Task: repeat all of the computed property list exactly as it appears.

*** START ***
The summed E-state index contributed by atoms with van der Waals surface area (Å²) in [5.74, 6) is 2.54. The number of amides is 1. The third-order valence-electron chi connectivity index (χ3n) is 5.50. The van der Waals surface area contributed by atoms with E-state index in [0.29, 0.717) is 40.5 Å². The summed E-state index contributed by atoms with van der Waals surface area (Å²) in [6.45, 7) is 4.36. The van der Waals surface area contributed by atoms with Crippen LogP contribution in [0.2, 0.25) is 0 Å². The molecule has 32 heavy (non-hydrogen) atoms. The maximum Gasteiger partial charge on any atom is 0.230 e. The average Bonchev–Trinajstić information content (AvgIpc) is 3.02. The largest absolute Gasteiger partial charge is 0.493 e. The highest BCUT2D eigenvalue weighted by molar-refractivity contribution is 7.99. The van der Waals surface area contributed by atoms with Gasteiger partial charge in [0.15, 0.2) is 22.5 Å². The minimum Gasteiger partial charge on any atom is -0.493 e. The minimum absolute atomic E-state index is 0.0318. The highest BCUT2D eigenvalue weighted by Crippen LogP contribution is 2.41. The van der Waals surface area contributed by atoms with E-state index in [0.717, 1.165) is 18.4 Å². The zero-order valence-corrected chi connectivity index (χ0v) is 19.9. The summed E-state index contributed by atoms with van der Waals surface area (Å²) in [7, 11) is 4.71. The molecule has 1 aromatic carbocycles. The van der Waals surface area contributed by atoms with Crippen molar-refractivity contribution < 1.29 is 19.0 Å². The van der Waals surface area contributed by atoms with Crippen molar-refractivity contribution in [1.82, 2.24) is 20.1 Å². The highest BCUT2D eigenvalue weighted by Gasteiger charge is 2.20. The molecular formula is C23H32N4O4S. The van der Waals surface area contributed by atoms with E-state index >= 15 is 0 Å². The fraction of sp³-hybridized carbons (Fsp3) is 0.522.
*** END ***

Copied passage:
The summed E-state index contributed by atoms with van der Waals surface area (Å²) in [5.74, 6) is 2.54. The number of amides is 1. The third-order valence-electron chi connectivity index (χ3n) is 5.50. The van der Waals surface area contributed by atoms with E-state index in [0.29, 0.717) is 40.5 Å². The summed E-state index contributed by atoms with van der Waals surface area (Å²) in [6.45, 7) is 4.36. The van der Waals surface area contributed by atoms with Crippen LogP contribution in [0.2, 0.25) is 0 Å². The molecule has 32 heavy (non-hydrogen) atoms. The maximum Gasteiger partial charge on any atom is 0.230 e. The average Bonchev–Trinajstić information content (AvgIpc) is 3.02. The largest absolute Gasteiger partial charge is 0.493 e. The highest BCUT2D eigenvalue weighted by molar-refractivity contribution is 7.99. The van der Waals surface area contributed by atoms with Gasteiger partial charge in [0.15, 0.2) is 22.5 Å². The minimum Gasteiger partial charge on any atom is -0.493 e. The minimum absolute atomic E-state index is 0.0318. The highest BCUT2D eigenvalue weighted by Crippen LogP contribution is 2.41. The van der Waals surface area contributed by atoms with E-state index in [0.717, 1.165) is 18.4 Å². The zero-order valence-corrected chi connectivity index (χ0v) is 19.9. The summed E-state index contributed by atoms with van der Waals surface area (Å²) in [7, 11) is 4.71. The molecule has 1 aromatic carbocycles. The van der Waals surface area contributed by atoms with Crippen molar-refractivity contribution < 1.29 is 19.0 Å². The van der Waals surface area contributed by atoms with Crippen molar-refractivity contribution in [1.82, 2.24) is 20.1 Å². The highest BCUT2D eigenvalue weighted by Gasteiger charge is 2.20. The molecular formula is C23H32N4O4S. The van der Waals surface area contributed by atoms with E-state index >= 15 is 0 Å². The fraction of sp³-hybridized carbons (Fsp3) is 0.522.